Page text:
From the neon tubes of theater marquees to your desk lamp at work, from the million-watt glare of sports stadiums to the nightlight faintly glowing in your child’s bedroom, it’s impossible to imagine the modern world without artificial lighting. More than a century after the widespread adoption of electricity, it’s clear that our lust for light bulbs brought us into the future: The desire for incandescent lighting resulted in the creation of America’s electric grid, which improved communication, health care, manufacturing, transportation, and education. Accessible electricity also made every subsequent tech boom possible, paving the way for computers and the Internet.
“From the invention of the carbonized filament light bulb, all these companies were working on a version that would last forever.”
The lowly light bulb’s profound impact turned it into the universal symbol for innovation—yet despite the bulb’s storied legacy and Thomas Edison’s near-mythical status, for most people, that leap from fickle flame to unwavering electric light is vague at best. Even as antique-style Edison bulbs proliferate in trendy bars and restaurants, most of us know next to nothing about this revolutionary little lamp, the details of its delicate design hidden in shadow.
During the early 19th century, natural gas, kerosene, and whale oil all provided fuel for lighting homes and businesses. In particular, the gas industry had invested in extensive pipe infrastructure to light offices, public institutions, streets, and homes. Though widely used, these methods were dirty and dangerous, and their light wasn’t much stronger than the flame of a candle.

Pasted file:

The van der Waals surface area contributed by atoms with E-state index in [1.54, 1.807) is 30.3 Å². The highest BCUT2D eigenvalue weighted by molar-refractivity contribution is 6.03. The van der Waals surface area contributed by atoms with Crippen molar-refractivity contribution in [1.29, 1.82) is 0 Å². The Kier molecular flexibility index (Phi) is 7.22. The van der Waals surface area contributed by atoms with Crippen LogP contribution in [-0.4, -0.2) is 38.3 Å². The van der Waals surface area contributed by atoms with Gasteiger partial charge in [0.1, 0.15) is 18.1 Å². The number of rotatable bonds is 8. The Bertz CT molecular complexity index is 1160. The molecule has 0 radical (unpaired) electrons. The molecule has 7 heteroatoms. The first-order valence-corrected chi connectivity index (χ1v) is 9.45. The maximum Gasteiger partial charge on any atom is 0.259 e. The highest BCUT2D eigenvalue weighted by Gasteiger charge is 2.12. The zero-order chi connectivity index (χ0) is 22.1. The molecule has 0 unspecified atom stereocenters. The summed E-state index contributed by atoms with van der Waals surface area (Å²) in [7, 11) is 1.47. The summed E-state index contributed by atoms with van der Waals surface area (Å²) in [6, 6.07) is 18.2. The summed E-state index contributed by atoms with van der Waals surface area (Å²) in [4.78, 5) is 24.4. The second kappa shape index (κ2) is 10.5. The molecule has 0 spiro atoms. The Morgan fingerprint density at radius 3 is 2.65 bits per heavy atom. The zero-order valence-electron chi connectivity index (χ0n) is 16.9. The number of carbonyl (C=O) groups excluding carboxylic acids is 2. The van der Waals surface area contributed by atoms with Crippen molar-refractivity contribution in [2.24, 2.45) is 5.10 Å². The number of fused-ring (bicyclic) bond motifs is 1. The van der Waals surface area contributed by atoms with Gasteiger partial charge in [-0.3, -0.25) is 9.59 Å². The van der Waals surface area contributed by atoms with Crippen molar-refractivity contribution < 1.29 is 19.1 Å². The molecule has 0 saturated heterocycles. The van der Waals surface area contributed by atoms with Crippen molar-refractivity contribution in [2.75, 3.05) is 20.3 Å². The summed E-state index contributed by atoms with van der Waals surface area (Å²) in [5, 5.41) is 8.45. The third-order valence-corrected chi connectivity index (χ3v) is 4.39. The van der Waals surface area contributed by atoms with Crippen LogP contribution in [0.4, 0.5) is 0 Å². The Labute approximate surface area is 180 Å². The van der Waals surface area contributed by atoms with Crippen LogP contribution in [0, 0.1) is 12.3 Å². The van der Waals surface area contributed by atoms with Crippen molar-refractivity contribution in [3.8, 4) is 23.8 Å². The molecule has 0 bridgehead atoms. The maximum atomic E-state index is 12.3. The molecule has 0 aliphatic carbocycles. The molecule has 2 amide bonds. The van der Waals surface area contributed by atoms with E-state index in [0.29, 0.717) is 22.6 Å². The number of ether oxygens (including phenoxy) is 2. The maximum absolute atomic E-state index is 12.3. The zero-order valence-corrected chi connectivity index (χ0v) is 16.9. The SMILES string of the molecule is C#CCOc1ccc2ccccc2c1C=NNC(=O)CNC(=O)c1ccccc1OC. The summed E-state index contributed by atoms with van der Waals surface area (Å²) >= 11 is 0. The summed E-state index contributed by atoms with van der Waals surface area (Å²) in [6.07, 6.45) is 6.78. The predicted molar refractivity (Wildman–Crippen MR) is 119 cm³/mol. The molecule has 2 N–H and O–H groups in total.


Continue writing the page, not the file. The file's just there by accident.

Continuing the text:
While many scientists worked on viable ways to manufacture and store electric energy, Sir Humphry Davy began demonstrating so-called “arc lamps,” which create a brilliant curve of electric light in the air between two electrodes, or carbon rods. Davy also experimented with the process of incandescence, whereby an electrical current passing through a wire filament makes it hot enough to glow. However, since arc lighting was around 200 times brighter than incandescents, the former quickly became the most likely contender for a modern light source.
Davy wasn’t interested in turning his experiments into commercial products, but others certainly were. An American named Charles F. Brush had tweaked the arc-lamp design to create a cheaper and more reliable electric light, along with an improved dynamo, or electric generator, both of which he unveiled by lighting Cleveland’s public square in April of 1879. On July 4th of that year, Brush used 16 arc lamps to light Niagara Falls, a feat that one paper mistakenly reported was accomplished by Edison (who was famously known as the “Wizard of Menlo Park” for his work on the telegraph and phonograph at his lab in Menlo Park, New Jersey).
The following year, the Brush Electric Company began selling 16-lamp sets of these impressive arc lights and their requisite generators. Because they were so bright, the lamps were mostly used in huge factories, retail settings, or outdoor public spaces like the Great White Way, an illuminated section of Broadway between Madison Square and Union Square in New York City. Their most obvious benefits were seen in industrial spaces, where electric light increased potential production hours into the night, yet also improved employee safety.
Though arc lighting was undoubtedly an improvement, people felt it had a harsh, unearthly glow when compared with gas lamps, and doctors warned of the dangers electric light might have for one’s health. As a result, some manufacturers adopted white globes of opal glass to cut the brightness. In order to woo supporters, electric companies often promised cities a year of electric lighting at the same price as their previous gas fees, so places like San Jose, Los Angeles, and Detroit led the way by installing arc lamps far above their streets on so-called “moonlight towers,” named after their omnipresent glow. (Austin, Texas, is the only American city whose original moonlight towers still stand.)
After a trial run, many realized that electric light was pricier than gas, but residents were willing to pay for the improved light and its purported safety benefits. Others simply wanted to maintain their town’s relevance after neighboring municipalities adopted the technology.